A U.S. District Court on Monday dismissed a lawsuit alleging the director of the New Mexico Department of Game and Fish and the chairman of the State Game Commission violated the federal Endangered Species Act by allowing trapping in the recovery area of the Mexican gray wolf.
U.S. Magistrate Lorenzo Garcia ruled that the environmental activist organization WildEarth Guardians failed to present facts showing the defendants’ actions directly or indirectly caused trappings or taking of wolves. The lawsuit was dismissed with prejudice, meaning it cannot be refiled.
Department Director Jim Lane, who was named in the lawsuit with State Game Commission Chairman Jim McClintic, hailed the decision as a sportsmen’s victory for “real conservationists,” state authority over wildlife management, and the integrity of the Endangered Species Act.
“We fought aggressively to defeat this frivolous lawsuit,” Lane said. “We are happy with the outcome. It’s unfortunate we had to spend hunters’, anglers’ and trappers’ dollars to win it rather than leveraging those same dollars toward on-the-ground conservation of New Mexico’s wildlife.”
Several organizations intervened as defendants in the case, including the New Mexico Trappers Association, New Mexico Council of Outfitters & Guides, New Mexico Farm & Livestock Bureau, Coalition of Arizona/New Mexico Counties for Stable Economic Growth, United Sportsmen for Fish and Wildlife, New Mexico Cattle Growers Association, New Mexico Wool Growers, and New Mexico Federal Lands Council. The Arizona Game and Fish Commission filed an amicus brief in support of the department’s position.
WildEarth Guardians filed the lawsuit in February 2012, challenging an action by the State Game Commission that lifted a ban on trapping in southwestern New Mexico where the U.S. Fish and Wildlife Service reintroduced the endangered wolves. The organization asserted that by lifting the trapping ban imposed by Gov. Bill Richardson in 2010, the agency and commission violated the Endangered Species Act by creating a system that could kill or harm the wolves.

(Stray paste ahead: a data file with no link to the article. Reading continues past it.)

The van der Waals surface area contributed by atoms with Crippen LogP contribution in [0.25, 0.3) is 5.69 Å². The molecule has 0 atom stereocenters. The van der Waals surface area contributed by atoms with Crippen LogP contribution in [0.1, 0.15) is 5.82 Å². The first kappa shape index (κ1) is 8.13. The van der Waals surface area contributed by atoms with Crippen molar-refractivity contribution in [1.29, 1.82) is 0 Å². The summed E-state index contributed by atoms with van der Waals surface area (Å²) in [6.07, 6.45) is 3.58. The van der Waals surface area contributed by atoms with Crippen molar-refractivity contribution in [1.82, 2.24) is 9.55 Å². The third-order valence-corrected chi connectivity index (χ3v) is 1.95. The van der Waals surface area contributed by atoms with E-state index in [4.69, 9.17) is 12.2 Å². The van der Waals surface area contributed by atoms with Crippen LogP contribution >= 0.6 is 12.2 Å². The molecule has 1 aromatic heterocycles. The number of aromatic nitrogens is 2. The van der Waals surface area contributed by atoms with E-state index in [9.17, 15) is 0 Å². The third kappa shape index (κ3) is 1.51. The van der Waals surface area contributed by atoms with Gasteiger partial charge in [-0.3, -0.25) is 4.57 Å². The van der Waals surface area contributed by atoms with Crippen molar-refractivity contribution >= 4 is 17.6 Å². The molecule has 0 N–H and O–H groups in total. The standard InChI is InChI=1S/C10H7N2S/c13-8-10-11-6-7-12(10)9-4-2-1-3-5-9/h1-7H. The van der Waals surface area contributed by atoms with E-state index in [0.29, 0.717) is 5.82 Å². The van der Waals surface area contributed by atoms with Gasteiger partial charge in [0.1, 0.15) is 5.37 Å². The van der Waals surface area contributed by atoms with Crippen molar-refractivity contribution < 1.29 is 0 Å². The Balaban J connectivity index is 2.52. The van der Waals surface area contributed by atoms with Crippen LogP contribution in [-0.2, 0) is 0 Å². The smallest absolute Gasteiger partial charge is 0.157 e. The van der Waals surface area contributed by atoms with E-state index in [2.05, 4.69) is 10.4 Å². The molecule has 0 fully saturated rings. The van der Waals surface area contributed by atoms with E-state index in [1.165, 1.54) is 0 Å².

The court ruled that WildEarth Guardians lacked evidence and failed to present facts to support its case.
The group could not support its assertion that trapping – by legal or illegal means – posed a significant threat to Mexican wolf populations, nor could it convince the court that the Department of Game and Fish or the State Game Commission were responsible for trapping-related wolf mortalities caused by third parties – trappers.
Although listed as an endangered species, Mexican Wolves are considered an “experimental, nonessential population,” which means the species lacks rigid no-take prohibitions. The species was reintroduced to southwestern New Mexico in 1998, with a goal of reaching a population of 100. The current known population is about 58 Mexican wolves in the wild.
Logo courtesy New Mexico Department of Game and Fish